Reducing risk in AI and machine learning-based medical technology
A key strength and potential benefit from most AI/ML technology is derived from its ability to evolve as the model learns in response to new data.

Prenatal and early life exposure to multiple air pollutants increases odds of toddler allergies
A new article in Annals of Allergy, Asthma and Immunology shows a significant association between multiple prenatal and early life exposures to indoor pollutants and the degree of allergic sensitivity in 2-year-olds.

Microwave treatment is an inexpensive way to clean heavy metals from treated sewage
A team of Florida State University researchers studying new methods to remove toxic heavy metals from biosolids -- the solid waste left over after sewage treatment -- found the key is a brief spin through a microwave.

Weight for it: Time-restricted eating benefits those at risk for diabetes, heart disease
Researchers from University of California San Diego School of Medicine and the Salk Institute for Biological Studies reported a form of intermittent fasting, called time-restricted eating, improved the health of study participants who had been diagnosed with metabolic syndrome.

Social media contributes to increased perception of food technology as risky business
Nowhere is this more evident than consumers' mistrust of genetically modified organisms (GMOs), despite assurances from the scientific community and food experts. Several studies covering this widespread risk perception of food technologies will be presented on Wednesday, Dec. 11 from 8:30-10:00 a.m. at the 2019 Society for Risk Analysis Annual Meeting at the Crystal Gateway Marriott in Arlington, Va.

What does DNA's repair shop look like? New research identifies the tools
A team of scientists has identified how damaged DNA molecules are repaired inside the human genome, a discovery that offers new insights into how the body works to ensure its health and how it responds to diseases that stem from impaired DNA.

Carpentry Compiler helps woodworkers design objects that they can actually make
UW researchers have created Carpentry Compiler, a digital tool that allows users to design woodworking projects. Once a project is designed, the tool creates optimized fabrication instructions based on the materials and equipment a user has available.

SMART and NTU researchers design polymer that can kill drug-resistant bacteria
Researchers from Singapore-MIT Alliance for Research and Technology (SMART) and Nanyang Technological University (NTU) have developed an antimicrobial polymer that can kill bacteria resistant to commonly used antibiotics - a discovery that can pave the way for developing antibiotics to which bacteria are significantly less resistant. The new beta-peptide polymer can combat superbugs like Methicillin-resistant Staphylococcus aureus (MRSA), and it also works against biofilm and persistent bacteria for which current antibiotics have proved ineffective.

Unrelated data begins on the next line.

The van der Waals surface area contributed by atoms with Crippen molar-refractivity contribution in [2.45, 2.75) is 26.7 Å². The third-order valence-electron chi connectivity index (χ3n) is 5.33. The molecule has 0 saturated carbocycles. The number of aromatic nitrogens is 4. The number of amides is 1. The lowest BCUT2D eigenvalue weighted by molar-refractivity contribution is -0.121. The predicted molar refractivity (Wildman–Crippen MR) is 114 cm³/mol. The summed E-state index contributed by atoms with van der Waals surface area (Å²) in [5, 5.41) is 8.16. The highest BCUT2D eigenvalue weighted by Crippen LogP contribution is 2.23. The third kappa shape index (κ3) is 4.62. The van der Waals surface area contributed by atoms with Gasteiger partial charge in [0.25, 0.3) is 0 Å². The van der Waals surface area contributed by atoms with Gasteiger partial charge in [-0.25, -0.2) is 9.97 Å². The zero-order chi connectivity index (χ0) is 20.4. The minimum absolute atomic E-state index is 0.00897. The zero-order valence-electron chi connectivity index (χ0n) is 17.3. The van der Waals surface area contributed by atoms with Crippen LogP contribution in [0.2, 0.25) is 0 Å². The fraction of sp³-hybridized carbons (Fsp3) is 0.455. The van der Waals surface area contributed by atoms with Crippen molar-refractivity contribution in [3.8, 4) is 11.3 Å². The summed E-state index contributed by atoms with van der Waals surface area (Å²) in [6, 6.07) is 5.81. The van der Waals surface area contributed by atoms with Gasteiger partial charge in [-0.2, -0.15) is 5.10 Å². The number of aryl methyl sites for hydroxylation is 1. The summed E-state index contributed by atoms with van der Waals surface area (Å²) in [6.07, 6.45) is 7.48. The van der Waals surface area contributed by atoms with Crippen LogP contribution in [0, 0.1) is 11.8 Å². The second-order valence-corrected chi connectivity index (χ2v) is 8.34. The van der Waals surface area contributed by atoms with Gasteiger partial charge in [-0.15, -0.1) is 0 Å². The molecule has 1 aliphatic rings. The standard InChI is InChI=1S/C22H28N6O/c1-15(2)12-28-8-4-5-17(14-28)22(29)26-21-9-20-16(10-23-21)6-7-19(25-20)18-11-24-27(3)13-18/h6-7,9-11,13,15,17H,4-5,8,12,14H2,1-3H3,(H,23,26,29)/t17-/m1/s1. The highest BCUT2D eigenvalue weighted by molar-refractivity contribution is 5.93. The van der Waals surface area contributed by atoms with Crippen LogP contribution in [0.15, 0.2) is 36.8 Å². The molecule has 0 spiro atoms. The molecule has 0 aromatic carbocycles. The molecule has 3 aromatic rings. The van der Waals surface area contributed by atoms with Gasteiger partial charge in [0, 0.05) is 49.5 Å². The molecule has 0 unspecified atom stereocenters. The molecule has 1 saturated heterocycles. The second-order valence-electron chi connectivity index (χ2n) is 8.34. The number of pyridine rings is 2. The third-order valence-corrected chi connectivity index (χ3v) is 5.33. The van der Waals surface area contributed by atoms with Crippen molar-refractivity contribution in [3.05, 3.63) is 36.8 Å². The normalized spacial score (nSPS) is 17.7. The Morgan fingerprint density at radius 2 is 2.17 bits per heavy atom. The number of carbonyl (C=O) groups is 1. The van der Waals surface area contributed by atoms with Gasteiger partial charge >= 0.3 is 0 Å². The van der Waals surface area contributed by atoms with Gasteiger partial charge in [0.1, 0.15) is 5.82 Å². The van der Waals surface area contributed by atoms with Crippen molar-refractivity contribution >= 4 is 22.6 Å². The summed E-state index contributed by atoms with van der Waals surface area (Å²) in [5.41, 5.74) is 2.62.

Permanent hair dye and straighteners may increase breast cancer risk
Scientists at the National Institutes of Health found that women who use permanent hair dye and chemical hair straighteners have a higher risk of developing breast cancer than women who don't use these products. The study published online Dec. 4 in the International Journal of Cancer and suggests that breast cancer risk increased with more frequent use of these chemical hair products.

Emerging role of adenosine in brain disorders and amyotrophic lateral sclerosis
The role of adenosine in neurodegeneration and neuroregeneration has led to growing attention on adenosine receptors as potential drug targets in a range of brain disorders, including neuroregenerative therapy and treatment for amyotrophyic lateral sclerosis (ALS).

NRL, NASA combine to produce sun imagery with unprecedented clarity
Early returns from the US Naval Research Laboratory's camera on NASA's latest mission to study the Sun's corona revealed on Dec. 4 a star more complex than ever imagined.

Animals that evolved in low-disturbance areas more 'sensitive' to modern disruption
Animal species that have evolved, and survived, in low-disturbance environments -- with little interruption from glaciation, fires, hurricanes, or anthropogenic clearing -- are more sensitive to modern forest fragmentation, report Matthew Betts and colleagues.

A self-cleaning surface that repels even the deadliest superbugs
A team of researchers at McMaster University has developed a self-cleaning surface that can repel all forms of bacteria, preventing the transfer of antibiotic-resistant superbugs and other dangerous bacteria in settings ranging from hospitals to kitchens.

Modulation of proliferation factors in lung adenocarcinoma with an analysis of the transcriptional consequences of genomic EGFR activation
Molecular subtypes based on copy number, DNA methylation, and mRNA expression had variable proliferation levels, the highest correlating with decreased survival.

Facial deformity in royal dynasty was linked to inbreeding, scientists confirm
The 'Habsburg jaw,' a facial condition of the Habsburg dynasty of Spanish and Austrian kings and their wives, can be attributed to inbreeding, according to new results published in the Annals of Human Biology.

Mapping the energy transport mechanism of chalcogenide perovskite for solar energy use
Researchers from Lehigh University have, for the first time, revealed first-hand knowledge about the fundamental energy carrier properties of chalcogenide perovskite CaZrSe3, important for potential solar energy use. They have published their findings in NPJ Computational Materials.